Paul Hales: A Passion for Speakers Page 2
It's quite funny: my partner and I had gone to the 1987 CES to check it out, to see what it was all about and learn a little bit about the industry. We had elaborate room-treatment panels we had made ourselves, and we had display racks and things, and I think two days before the show started we had the room all set up. We were all ready to go, but we didn't really have any idea what having a speaker company or running a business was like. We just decided to do it.
We had a tremendous amount of interest from international people. The concept of exporting these things had never occurred to us. And people were asking us, "What's your fax number?" And we'd look at each other and say, "Fax number?" This was when faxes were $1000 or more. And people would ask for our export price sheet. "Export price sheet?"
We had full production and we fully intended to get business at the show. We just didn't anticipate worldwide business. We actually did pretty well...There were some pretty rave press writeups for us, in Hi-Fi News & Record Review, then in Stereophile.
Deutsch: What did you think you had to contribute to speaker design, given that there are all those speaker companies making such a wide variety of speakers? What did you think you had that was special, or an edge, over some of the more experienced designers and speaker companies?
Hales: Back then? I don't know. You've got to understand—the whole thing came out of a passion for making speakers. I don't think we ever stopped to think in specific terms what it was we were going to do that was different or better than the pros. It just came out of this intense energy and passion. In a sense, you must believe in yourself to have that much devotion to the task.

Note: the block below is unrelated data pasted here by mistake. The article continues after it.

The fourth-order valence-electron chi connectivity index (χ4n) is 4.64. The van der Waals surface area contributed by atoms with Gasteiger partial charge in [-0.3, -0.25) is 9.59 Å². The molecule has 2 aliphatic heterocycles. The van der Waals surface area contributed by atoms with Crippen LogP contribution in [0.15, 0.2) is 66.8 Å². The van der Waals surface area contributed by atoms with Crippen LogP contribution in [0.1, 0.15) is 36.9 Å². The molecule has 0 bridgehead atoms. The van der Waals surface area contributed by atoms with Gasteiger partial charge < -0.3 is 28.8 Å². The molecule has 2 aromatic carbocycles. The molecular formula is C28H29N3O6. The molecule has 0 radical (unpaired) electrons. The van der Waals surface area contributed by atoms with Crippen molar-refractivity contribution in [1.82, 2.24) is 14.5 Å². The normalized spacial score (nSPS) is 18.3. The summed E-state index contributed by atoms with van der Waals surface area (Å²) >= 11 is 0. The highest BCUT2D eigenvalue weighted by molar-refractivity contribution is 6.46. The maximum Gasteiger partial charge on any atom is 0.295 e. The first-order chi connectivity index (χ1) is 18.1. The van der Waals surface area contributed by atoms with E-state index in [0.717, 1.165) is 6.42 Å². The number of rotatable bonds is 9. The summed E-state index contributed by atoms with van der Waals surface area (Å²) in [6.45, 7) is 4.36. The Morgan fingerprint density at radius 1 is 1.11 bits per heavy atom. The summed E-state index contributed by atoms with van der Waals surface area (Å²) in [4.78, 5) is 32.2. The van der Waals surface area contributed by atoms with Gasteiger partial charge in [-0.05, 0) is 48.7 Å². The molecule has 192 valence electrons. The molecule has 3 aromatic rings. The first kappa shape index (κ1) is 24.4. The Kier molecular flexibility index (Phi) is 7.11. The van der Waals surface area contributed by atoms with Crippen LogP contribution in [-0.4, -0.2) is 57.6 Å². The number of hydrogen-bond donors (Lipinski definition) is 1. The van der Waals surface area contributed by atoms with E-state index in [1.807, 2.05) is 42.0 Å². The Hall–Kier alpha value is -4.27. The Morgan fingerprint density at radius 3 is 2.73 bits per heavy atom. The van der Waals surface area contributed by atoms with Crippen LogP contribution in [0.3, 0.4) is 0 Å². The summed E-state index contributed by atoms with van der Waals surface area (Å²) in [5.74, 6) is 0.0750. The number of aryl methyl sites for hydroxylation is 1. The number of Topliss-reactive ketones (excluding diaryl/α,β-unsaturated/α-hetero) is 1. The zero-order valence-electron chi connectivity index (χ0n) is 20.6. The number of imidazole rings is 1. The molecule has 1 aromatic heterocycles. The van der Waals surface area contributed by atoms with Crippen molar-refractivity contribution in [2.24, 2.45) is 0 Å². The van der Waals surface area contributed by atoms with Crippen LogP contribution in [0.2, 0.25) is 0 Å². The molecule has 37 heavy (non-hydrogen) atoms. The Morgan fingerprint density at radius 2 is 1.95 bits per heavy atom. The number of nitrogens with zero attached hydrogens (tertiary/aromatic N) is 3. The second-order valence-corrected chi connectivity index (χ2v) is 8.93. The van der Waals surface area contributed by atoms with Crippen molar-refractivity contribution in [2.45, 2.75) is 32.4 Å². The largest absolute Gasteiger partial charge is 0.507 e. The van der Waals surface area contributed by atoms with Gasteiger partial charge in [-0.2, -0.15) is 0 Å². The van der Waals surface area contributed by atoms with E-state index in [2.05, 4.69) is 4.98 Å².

Deutsch: The System Two Signature had an extremely heavy, well-damped cabinet, with the crossover mounted in a separate box, also highly damped. Are the mechanical aspects foremost in your design approach?
Hales: Yes, the mechanical side of the loudspeaker has always been something that I've paid a lot of attention to. My background is in mechanical engineering. The drive-units were getting better and better, and the mechanical aspect of the speaker was not. One of the commercial designs that really influenced me in that respect was the Wilson WATT. In 1985 or '86 a pair cost $4000 or $4500, and at first people laughed at the concept. But that really showed me something. When I listened to that speaker—and it wasn't particularly my cup of tea in every regard—it truly didn't have any kind of cabinet coloration. So I paid attention to what was going on around me.
Our very first speaker, the System Two, was one of the first commercial speakers to have an extra-thick front baffle and multiple braces on the inside. There were five horizontal partitions, extra thickness, and longitudinal stiffeners on every panel. This became the Hales trademark: heavy, dense, rigid enclosure. And I followed that through in existing products as well. But I've gotten a lot smarter about how we budget the manufacturing dollar, so I'm able to create an enclosure that performs as well or better, but offers much higher value.